Willapa Bay is one of those places you never forget. Great Blue Herons patrol the pristine water and feed on oyster and crab. Bald Eagles sore overhead and nest in the forest surrounding the Bay. Kayakers share the shallow waters with fishing boats, and hikers and campers recreate on the shore and explore Long Island.
Willapa Bay is a big shallow bay that is about 25 miles long. It’s situated along the Pacific Ocean just east of Long Beach, Washington running along the entire length of the peninsula. The quaint communities of North Cove and Tokeland are located along the northern entrance of the Bay, and Leadbetter Point State Park is at the southern entrance of the Bay. The Naselle River and Willapa River are tributaries to the Bay, and the entire area is a recreational and fisherman paradise.
If you love the thrill of hooking a colossal fish, then you’re going to love Willapa Bay. It’s is a favorite fishing spot for delicious Chinook salmon. The protected shape of the bay provides smaller boats easy access to bountiful salmon fishing. Most recreational fishing happens in late summer and early Autumn before commercial fishing begins.
The Washington Department of Fish and Wildlife monitors and tracks the constant fluctuation in commercial shellfish harvest and fishing in the Bay, mainly due to environmental impacts such as warming water temperatures and changing ocean currents. Both issues can have a significant effect on both the quantity and quality of the catch.
Willapa Bay is renowned for many things, and an abundance of shellfish is one of them. It produces an astounding 25 percent of all oysters for the United States. In fact, it’s responsible for around 2,000, jobs, and contributes an estimated $102 million annually in revenue to the area.
The amount of crab from the Bay has fluctuated from a low of 2.5 million pounds in the early 1980s to an all-time high of over 25 million pounds during the 2004-2005 season. Some years, however, are what they call a “no crab Christmas” because the crab season, which usually commences near the first of December, doesn’t open until mid-January. That can make for a tough Christmas for many of the families that depend on the income from crab fishing.
The oyster industry got its start back in the 1850s and helped put Willapa Bay on the map. Back then, it was known as Shoalwater Bay. At the time, the leading market was in San Francisco, but the population was too much for the supply. Willapa Bay was the next prodigious estuary on the Pacific coast from California. Its shallow flats, often disastrous for small boats, but perfect for easy oyster harvesting during load tides, makes it an ideal place for growing and harvesting oysters. As a result, it’s known for producing some of the best oysters and manila clams in the world.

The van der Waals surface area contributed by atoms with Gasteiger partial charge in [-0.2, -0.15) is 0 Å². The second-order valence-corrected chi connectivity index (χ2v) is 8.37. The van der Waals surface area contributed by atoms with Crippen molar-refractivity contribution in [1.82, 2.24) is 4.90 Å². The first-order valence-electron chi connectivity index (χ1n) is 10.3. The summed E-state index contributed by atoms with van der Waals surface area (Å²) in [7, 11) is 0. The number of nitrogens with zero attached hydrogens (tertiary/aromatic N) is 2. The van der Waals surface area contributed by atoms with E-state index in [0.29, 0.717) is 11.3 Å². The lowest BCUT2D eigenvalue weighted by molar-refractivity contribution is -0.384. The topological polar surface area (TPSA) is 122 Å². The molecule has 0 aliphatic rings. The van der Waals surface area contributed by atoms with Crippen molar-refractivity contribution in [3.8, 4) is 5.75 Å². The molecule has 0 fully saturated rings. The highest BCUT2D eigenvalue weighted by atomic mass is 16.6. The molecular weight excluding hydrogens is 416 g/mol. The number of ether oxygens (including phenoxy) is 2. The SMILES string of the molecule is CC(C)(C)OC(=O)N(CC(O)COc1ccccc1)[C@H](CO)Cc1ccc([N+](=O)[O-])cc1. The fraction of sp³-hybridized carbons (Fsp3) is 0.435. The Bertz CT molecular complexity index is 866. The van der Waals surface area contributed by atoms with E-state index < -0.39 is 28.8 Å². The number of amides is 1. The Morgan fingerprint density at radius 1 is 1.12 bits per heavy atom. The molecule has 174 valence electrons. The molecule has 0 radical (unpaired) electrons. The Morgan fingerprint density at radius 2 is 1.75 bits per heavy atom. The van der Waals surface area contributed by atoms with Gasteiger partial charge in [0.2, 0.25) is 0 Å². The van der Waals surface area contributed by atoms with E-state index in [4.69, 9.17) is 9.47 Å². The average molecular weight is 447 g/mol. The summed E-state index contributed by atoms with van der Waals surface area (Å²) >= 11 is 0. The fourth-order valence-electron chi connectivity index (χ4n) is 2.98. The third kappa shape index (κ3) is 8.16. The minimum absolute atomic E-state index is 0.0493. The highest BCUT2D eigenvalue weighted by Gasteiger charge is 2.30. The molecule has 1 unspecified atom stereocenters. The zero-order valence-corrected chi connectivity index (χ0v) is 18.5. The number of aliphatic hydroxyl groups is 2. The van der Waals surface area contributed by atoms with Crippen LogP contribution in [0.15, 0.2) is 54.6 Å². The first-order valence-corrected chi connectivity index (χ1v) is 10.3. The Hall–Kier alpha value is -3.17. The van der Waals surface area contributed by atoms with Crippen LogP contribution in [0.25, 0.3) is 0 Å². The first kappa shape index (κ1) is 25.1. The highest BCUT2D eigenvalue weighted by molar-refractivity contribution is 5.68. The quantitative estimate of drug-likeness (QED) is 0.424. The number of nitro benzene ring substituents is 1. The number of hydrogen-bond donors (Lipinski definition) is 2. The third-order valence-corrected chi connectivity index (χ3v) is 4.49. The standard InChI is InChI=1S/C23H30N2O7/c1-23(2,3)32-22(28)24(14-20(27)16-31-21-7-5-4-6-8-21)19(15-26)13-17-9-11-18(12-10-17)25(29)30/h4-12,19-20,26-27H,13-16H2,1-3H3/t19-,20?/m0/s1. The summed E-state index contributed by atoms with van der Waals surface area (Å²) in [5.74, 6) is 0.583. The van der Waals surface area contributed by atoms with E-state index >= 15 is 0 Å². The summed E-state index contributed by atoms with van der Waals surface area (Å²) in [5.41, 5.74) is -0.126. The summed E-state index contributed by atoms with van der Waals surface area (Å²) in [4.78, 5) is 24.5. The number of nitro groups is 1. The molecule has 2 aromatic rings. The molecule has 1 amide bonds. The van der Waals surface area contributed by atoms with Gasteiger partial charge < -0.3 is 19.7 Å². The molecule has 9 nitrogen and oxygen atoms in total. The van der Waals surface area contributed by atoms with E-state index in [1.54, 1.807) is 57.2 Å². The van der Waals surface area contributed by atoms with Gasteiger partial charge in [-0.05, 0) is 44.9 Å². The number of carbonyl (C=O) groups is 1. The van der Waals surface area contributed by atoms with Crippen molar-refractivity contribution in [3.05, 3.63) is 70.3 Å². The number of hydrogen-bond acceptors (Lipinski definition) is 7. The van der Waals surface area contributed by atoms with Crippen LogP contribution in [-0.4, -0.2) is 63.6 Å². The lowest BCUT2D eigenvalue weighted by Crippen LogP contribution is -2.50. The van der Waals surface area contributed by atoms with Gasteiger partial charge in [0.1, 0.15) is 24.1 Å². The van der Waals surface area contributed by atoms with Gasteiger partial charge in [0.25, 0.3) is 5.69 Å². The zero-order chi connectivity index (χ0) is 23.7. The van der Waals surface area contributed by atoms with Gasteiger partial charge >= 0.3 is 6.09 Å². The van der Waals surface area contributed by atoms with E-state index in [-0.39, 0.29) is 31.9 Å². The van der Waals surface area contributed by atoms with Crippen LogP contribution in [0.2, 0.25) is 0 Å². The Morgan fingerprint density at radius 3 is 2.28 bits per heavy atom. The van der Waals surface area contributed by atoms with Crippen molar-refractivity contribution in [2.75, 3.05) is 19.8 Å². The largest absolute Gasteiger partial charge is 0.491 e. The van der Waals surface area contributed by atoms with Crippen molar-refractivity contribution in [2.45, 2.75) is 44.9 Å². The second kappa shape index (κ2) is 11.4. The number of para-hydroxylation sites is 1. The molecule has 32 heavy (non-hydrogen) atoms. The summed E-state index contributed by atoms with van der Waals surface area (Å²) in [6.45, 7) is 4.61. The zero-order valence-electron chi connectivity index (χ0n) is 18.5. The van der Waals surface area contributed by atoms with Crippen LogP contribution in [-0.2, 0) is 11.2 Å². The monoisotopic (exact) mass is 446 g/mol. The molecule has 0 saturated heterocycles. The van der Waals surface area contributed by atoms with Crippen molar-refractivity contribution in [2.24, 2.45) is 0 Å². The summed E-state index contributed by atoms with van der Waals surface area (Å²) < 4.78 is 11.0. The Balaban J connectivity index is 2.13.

Recreation in and around Willapa Bay is almost as important as the shellfishing, and sometimes the two issues are at odds. Long Island is only reachable by boat. Once on the island, you’ll find over 10 miles of lovely old logging roads that have been transformed to trails. Unfortunately, it’s easy for hikers and campers on Long Island to easily and unknowingly upset the ecosystem. With over 5,600 acres and much of it being remnants of old growth forest, it’s the Pacific Coast’s second-biggest estuarine island. The rain forests on Long Island grow swiftly and are dense with wild huckleberries, spruce trees, and western hemlock. The island is also home to many black bears, deer, Roosevelt elk, beaver, rare and migratory birds, and playful river otters.
The agencies responsible for managing the Willapa Bay Wildlife Refuge undoubtedly struggle with creating policies that balance the environmental needs of the ecologically sensitive area with the wishes of the commercial fishing families and recreators. As with most industries, the regulations vary greatly, and it’s difficult for commercial fishing families to keep up. Sometimes, the policies are made by regulators with little to no experience in the industry, which frustrates the community.
The use of pesticides and invasive species, such as ghost shrimp, are huge issues right now for Willapa Bay. Oysters help keep the water clean. In fact, a single submerged oyster can filter up to seven gallons of water an hour, but invasive species and chemicals can damage the oysters. Since the mid-1900s, shellfish farmers have applied a pesticide called carbaryl to help control the invasive infestation on their shellfish beds. Currently, many shellfish farmers are phasing out the use of carbaryl, and are using a lower-impact, EPA-approved alternative known as imidacloprid. Only time will tell it’s long term impact.
Willapa Bay is one of the many crown jewels of our region. Together we can enjoy it, protect it, and share it.